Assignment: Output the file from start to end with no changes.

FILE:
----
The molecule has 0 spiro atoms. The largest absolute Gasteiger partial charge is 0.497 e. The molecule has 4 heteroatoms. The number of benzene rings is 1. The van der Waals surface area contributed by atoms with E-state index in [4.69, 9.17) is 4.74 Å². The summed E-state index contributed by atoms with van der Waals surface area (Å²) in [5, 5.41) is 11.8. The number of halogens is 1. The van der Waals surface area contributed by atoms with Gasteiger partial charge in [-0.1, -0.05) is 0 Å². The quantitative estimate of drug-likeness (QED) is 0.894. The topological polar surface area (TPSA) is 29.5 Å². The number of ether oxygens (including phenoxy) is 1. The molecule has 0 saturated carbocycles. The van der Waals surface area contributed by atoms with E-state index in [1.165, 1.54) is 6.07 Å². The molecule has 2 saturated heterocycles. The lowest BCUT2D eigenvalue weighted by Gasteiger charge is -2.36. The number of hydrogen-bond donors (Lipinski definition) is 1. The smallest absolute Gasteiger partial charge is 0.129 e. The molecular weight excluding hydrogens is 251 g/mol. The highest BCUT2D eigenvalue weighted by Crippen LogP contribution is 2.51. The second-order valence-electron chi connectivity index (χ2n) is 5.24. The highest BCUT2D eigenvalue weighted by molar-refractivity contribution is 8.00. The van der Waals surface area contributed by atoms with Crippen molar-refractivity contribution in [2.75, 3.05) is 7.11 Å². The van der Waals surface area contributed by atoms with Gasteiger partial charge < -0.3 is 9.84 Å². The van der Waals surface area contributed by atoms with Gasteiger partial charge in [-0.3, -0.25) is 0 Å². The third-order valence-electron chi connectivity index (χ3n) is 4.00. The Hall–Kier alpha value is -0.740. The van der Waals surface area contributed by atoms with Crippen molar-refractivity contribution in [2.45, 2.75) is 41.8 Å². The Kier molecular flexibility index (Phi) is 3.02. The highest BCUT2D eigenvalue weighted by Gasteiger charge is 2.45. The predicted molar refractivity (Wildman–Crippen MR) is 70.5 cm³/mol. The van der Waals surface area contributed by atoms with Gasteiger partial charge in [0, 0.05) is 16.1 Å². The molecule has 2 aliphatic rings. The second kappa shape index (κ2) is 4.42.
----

The molecule has 0 spiro atoms. The largest absolute Gasteiger partial charge is 0.497 e. The molecule has 4 heteroatoms. The number of benzene rings is 1. The van der Waals surface area contributed by atoms with E-state index in [4.69, 9.17) is 4.74 Å². The summed E-state index contributed by atoms with van der Waals surface area (Å²) in [5, 5.41) is 11.8. The number of halogens is 1. The van der Waals surface area contributed by atoms with Gasteiger partial charge in [-0.1, -0.05) is 0 Å². The quantitative estimate of drug-likeness (QED) is 0.894. The topological polar surface area (TPSA) is 29.5 Å². The number of ether oxygens (including phenoxy) is 1. The molecule has 0 saturated carbocycles. The van der Waals surface area contributed by atoms with E-state index in [1.165, 1.54) is 6.07 Å². The molecule has 2 saturated heterocycles. The lowest BCUT2D eigenvalue weighted by Gasteiger charge is -2.36. The number of hydrogen-bond donors (Lipinski definition) is 1. The smallest absolute Gasteiger partial charge is 0.129 e. The molecular weight excluding hydrogens is 251 g/mol. The highest BCUT2D eigenvalue weighted by Crippen LogP contribution is 2.51. The second-order valence-electron chi connectivity index (χ2n) is 5.24. The highest BCUT2D eigenvalue weighted by molar-refractivity contribution is 8.00. The van der Waals surface area contributed by atoms with Crippen molar-refractivity contribution in [2.75, 3.05) is 7.11 Å². The van der Waals surface area contributed by atoms with Gasteiger partial charge < -0.3 is 9.84 Å². The van der Waals surface area contributed by atoms with Gasteiger partial charge in [-0.3, -0.25) is 0 Å². The third-order valence-electron chi connectivity index (χ3n) is 4.00. The Hall–Kier alpha value is -0.740. The van der Waals surface area contributed by atoms with Crippen molar-refractivity contribution in [2.45, 2.75) is 41.8 Å². The Kier molecular flexibility index (Phi) is 3.02. The highest BCUT2D eigenvalue weighted by Gasteiger charge is 2.45. The predicted molar refractivity (Wildman–Crippen MR) is 70.5 cm³/mol. The van der Waals surface area contributed by atoms with Gasteiger partial charge in [0, 0.05) is 16.1 Å². The molecule has 2 aliphatic rings. The second kappa shape index (κ2) is 4.42.